Mobil Corp. plans to cut supply contracts with about 320 retail service stations in Texas, part of a massive divestiture the company is undertaking to win federal approval for its merger with Exxon Corp., according to people familiar with the matter.
The two oil giants have been wrestling for months with federal regulators in an effort to win the government's approval for their merger, now valued at roughly $86 billion. Federal Trade Commission officials have insisted that the companies shed thousands of retail stations on the East Coast and in California and Texas, to lessen the combined companies' power to raise fuel prices.
Sources familiar with the negotiations say that the FTC and representatives of Exxon and Mobil are close to a deal, having resolved the thorny issues of how many retail stations the companies will need to sell. An agreement with the FTC staffers could come as early as next week, these sources said, and final approval from the full commission is likely to come soon thereafter.
Lee R. Raymond, the chief executive of Exxon and Lucio A. Noto, the chief executive of Mobil, met on Monday with Robert Pitofsky, the FTC's chairman, a sign that the negotiations are nearing a conclusion.
With the Texas stations up for sale, the total number of properties being shed by Exxon and Mobil is roughly 2,400. That includes about 1,720 stations in the Washington area and elsewhere on the East Coast and an additional 360 in California. Exxon has also reportedly agreed to sell a California refinery.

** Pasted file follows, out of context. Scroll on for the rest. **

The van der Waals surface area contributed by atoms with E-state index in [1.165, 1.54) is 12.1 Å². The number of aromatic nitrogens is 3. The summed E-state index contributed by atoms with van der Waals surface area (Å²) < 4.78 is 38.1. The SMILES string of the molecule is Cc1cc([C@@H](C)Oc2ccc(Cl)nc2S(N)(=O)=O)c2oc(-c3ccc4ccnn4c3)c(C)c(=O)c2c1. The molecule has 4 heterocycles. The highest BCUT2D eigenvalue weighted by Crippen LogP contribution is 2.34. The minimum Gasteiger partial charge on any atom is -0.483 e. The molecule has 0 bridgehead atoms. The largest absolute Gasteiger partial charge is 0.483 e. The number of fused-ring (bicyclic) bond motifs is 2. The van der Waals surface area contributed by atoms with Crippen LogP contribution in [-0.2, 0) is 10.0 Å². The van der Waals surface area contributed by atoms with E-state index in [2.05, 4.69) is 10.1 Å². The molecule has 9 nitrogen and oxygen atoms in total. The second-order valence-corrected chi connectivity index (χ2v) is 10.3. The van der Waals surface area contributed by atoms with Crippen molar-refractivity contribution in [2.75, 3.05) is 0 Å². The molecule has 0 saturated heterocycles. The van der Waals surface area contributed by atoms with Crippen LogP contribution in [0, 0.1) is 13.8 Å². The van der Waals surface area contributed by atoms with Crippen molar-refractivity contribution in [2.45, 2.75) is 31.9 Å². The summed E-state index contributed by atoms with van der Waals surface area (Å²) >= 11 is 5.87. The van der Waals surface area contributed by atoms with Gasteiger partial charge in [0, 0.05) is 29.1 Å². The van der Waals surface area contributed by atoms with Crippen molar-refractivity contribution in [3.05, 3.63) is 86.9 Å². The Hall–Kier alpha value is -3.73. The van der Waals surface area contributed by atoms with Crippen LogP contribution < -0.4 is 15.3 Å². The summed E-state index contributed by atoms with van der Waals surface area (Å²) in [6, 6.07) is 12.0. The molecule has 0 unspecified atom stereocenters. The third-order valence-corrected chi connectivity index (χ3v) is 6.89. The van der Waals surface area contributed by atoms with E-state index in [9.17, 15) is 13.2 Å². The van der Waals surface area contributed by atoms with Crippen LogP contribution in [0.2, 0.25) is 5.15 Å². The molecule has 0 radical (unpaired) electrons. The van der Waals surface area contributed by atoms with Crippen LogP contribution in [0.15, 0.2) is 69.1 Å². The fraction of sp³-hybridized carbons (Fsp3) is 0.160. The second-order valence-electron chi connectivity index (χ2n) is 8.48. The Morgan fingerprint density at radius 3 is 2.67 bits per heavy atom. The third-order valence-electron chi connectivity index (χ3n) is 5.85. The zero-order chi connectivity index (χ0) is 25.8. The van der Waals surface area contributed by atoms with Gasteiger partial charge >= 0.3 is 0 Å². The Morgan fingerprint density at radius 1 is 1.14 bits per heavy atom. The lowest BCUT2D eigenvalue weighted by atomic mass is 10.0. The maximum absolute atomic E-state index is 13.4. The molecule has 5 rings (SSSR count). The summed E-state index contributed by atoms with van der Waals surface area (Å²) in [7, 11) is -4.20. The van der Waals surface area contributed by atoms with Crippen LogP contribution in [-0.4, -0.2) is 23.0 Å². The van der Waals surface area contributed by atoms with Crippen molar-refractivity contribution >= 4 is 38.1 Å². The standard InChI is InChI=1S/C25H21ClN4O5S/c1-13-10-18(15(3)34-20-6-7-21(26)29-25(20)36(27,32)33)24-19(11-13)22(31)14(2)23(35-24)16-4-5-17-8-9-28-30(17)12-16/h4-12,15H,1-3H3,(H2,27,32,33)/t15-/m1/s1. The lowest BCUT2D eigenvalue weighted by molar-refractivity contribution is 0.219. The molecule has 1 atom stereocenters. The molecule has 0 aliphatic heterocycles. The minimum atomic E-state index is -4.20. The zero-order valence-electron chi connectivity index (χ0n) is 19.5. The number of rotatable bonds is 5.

In Texas, Mobil is in a joint venture with Tetco, a San Antonio company that operates 318 filing stations under the Mobil brand as part of an alliance announced last year. Mobil supplies gas to roughly 173 stations and owns the other 145.
The Fairfax-based company will cut ties with all 318 stations, according to sources, selling both its service contracts and stations to Tetco. Robert Farmer, president of Tetco Stores, said yesterday that it's premature to announce any deal.
"As far as I know, there's been no agreement struck," he said.
Officials at Exxon and Mobil declined to comment on the merger's status. "We don't comment about discussions with the Federal Trade Commission," said Mobil spokesman David J. Dickson.
The search for viable buyers for the divested stations has delayed Exxon and Mobil's planned merger, which was announced last December. The firms have put stations on the block and a few weeks ago invited their industry rivals to submit bids for the properties, which include company-owned and leased stations. A number of companies--including Sunoco Inc. and Tosco Corp.--are vying for the stations that Exxon and Mobil are selling the Northeast.
Staff writer Martha Hamilton contributed to this report.